Wild get back on track in 2014, break losing streak vs. woeful Sabres
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ST. PAUL, Minn. - Minnesota Wild defenseman Clayton Stoner had spent more time in the press box than on the ice recently, having missed his team's previous four games - all of them losses - with a lower body injury.
If his New Year's resolution was to get back on the ice and get the Wild back to having some fun, then 2014 is off to a rip-roaring start.
"We're undefeated this year, so it's all good," Stoner joked, inside a Wild locker room that was joyous for the first time in weeks. The Wild built a 3-0 lead versus the woeful Buffalo Sabres on Thursday, and this time they didn't let it slip away, winning 4-1.
When the final horn sounded, there was as much relief as jubilation inside Xcel Energy Center, as the Wild's franchise record six-game losing streak was over, and the hot seat upon which coach Mike Yeo is situated may have cooled down just a tiny bit.
"It was a complete game," said Yeo, who had juggled seemingly every line and defensive pairing he could find in advance of the first game of 2014. "We had everybody show up and play hard and play the right way tonight, and I thought that started with our leaders, there's no question. I've said this many times: That's what we need those guys to do."
The calendar isn't the only thing different in 2014. Niklas Backstrom started in goal and snapped a personal eight-game losing streak. He was rushed into duty, and Darcy Kuemper was recalled from Iowa as the backup after Josh Harding came down with an illness. Also recalled was forward Jason Zucker, who notched his first goal of the season - his first since the 2013 playoffs when he got the Wild's only post-season game-winner - in the second period.
But the biggest on-ice narrative came from Jason Pominville, who has now faced his former team twice, and has scored the game-winner twice. Pominville and Sabres goalie Ryan Miller played together for 11 seasons, both in the minors and in Buffalo, yet somehow the former can still find ways to fool the latter.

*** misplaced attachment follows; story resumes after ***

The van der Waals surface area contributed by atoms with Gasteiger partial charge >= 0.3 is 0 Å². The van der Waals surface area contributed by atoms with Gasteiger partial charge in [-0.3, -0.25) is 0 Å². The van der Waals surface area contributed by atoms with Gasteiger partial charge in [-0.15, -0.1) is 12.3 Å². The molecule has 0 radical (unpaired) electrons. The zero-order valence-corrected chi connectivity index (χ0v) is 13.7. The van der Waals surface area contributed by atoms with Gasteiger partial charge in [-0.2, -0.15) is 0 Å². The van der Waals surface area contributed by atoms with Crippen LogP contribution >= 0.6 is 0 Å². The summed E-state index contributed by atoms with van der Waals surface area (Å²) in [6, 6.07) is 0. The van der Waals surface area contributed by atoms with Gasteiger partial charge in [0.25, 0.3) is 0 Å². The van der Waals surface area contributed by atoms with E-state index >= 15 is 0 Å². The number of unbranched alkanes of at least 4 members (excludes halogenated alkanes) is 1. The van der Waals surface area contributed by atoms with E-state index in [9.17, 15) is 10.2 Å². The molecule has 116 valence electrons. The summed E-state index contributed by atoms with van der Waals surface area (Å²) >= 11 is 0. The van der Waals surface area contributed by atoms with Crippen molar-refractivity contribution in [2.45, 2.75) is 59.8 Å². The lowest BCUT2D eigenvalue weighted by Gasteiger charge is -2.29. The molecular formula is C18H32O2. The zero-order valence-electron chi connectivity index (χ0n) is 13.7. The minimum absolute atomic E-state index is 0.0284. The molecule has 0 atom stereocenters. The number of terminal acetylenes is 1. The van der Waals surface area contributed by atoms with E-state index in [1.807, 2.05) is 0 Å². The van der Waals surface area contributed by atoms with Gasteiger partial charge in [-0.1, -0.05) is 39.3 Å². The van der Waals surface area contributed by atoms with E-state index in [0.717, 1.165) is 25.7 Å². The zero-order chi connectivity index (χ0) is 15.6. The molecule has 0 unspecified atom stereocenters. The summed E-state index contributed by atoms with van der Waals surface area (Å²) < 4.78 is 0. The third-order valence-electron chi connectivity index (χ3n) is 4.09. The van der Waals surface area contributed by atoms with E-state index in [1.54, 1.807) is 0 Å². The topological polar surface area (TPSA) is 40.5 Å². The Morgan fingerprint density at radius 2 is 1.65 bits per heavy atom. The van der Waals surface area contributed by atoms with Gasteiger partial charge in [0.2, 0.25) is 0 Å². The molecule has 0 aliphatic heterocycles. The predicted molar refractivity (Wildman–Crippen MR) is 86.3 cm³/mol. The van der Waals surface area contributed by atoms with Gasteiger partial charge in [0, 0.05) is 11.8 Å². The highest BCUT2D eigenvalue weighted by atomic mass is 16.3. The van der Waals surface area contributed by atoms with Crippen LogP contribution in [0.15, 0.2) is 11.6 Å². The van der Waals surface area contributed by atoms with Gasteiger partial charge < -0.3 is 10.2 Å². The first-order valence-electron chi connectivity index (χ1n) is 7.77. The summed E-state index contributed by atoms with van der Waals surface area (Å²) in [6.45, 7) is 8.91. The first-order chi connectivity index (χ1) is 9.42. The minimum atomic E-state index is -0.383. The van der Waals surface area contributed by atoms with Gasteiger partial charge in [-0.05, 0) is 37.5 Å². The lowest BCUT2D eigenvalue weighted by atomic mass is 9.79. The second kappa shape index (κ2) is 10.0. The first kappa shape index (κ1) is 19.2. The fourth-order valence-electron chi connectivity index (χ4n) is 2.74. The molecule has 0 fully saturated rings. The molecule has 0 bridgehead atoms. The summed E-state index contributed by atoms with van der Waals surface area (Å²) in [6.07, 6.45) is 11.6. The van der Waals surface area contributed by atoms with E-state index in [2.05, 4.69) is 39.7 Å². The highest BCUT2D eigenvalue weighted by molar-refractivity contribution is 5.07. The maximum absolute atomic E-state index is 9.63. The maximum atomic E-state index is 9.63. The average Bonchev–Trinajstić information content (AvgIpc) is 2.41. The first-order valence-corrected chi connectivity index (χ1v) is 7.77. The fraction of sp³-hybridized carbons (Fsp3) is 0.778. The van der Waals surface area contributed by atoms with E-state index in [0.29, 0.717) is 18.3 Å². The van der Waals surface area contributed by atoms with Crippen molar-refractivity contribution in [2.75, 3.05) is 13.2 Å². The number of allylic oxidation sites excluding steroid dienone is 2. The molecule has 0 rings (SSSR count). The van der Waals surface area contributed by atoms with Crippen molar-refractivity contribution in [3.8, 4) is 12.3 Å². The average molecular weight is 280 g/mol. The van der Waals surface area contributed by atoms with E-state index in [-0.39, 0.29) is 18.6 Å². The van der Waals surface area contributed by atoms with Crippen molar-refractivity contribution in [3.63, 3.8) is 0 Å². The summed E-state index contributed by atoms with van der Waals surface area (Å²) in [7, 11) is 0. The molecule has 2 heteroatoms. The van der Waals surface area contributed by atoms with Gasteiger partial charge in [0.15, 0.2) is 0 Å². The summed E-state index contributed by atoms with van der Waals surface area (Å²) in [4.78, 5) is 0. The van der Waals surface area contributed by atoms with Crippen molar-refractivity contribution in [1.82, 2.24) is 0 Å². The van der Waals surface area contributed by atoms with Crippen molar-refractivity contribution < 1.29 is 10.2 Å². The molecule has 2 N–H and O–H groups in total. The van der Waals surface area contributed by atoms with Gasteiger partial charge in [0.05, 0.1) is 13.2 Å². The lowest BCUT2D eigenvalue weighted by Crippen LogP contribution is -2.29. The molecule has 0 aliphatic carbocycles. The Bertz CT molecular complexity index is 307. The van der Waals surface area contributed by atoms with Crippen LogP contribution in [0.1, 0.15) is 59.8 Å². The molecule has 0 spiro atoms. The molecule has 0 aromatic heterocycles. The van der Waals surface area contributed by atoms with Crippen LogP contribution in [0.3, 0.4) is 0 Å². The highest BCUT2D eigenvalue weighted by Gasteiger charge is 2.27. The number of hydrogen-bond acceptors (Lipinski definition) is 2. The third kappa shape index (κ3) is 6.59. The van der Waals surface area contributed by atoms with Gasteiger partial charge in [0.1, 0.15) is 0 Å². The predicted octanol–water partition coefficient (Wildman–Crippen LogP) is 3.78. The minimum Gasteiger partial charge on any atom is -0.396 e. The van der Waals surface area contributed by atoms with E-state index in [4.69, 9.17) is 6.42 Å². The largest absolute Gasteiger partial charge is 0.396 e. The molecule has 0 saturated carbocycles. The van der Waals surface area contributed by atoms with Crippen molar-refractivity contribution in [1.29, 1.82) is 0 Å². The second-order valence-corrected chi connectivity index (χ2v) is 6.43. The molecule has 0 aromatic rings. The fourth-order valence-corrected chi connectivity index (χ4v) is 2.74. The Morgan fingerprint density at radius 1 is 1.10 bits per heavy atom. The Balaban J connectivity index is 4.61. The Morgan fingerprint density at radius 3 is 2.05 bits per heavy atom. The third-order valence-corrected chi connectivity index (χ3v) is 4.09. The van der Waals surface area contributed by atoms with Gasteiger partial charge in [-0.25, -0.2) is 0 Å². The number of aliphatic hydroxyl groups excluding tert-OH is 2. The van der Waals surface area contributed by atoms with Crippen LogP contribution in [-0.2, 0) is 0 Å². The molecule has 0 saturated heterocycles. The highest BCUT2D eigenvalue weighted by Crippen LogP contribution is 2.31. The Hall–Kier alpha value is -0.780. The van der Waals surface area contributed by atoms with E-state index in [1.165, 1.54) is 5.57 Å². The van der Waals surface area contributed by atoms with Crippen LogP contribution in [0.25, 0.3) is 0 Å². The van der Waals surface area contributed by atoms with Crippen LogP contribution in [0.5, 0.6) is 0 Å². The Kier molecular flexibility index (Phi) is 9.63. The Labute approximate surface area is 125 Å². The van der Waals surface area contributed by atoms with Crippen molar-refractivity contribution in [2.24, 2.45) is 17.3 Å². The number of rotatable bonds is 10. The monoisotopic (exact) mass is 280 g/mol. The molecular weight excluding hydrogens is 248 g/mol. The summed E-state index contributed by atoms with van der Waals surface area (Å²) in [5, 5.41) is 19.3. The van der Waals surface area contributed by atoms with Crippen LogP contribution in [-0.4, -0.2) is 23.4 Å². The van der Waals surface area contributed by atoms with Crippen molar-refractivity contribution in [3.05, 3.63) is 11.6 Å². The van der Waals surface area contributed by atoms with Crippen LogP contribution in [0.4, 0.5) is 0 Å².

"He knows everything I've got," Pominville said. "I pretty much closed my eyes and put it on net, and somehow it found a way."
That was the theme all day for the Wild: find a way. Even if that meant scoring goals with offensive superstar Zach Parise still watching from the pressbox, slowly healing his broken foot. Even if that meant rallying behind Backstrom, who had struggled all season. Even if that meant playing a solid defensive game with a stalwart like Keith Ballard sitting out, a healthy scratch. Even if that meant playing tough, physical hockey without Zenon Konopka, who was placed on waivers by the Wild on Thursday. They needed to find a way, and in the end, they found the simplest way.
"If you look at it, we didn't do anything special but we did all the little things right," Pominville said. "That led to us out-shooting them and for the most part out-playing them."
After a scoreless first period, the Wild took over the game in the second, out-shooting the Sabres 15-5 and getting goals from Marco Scandella, Pominville and Zucker. And unlike their disastrous "come from way ahead" loss to the Islanders last week, this time there was no let-up.
"They kind of picked us apart in the neutral zone in the second period," said Miller, who had 28 saves for the Sabres, winners of just three road games all season. "The first was all right, then the second was a tough period and the third period was just a wash trying to keep the lead. ... It wasn't much of a game there after the second."
There are bigger challenges coming soon, starting on Saturday when the more dangerous Washington Capitals come visit. But for now, the losing streak is done. And while the Wild have much work to do to climb out of the hole they dug in the last few weeks of 2013, the first game of 2014 may have been the first step they needed on the road back to contention for the playoffs, and toward keeping Yeo behind the bench after so much talk of instability there.
"We needed that for sure," Yeo said. "But we did it the right way, which is big."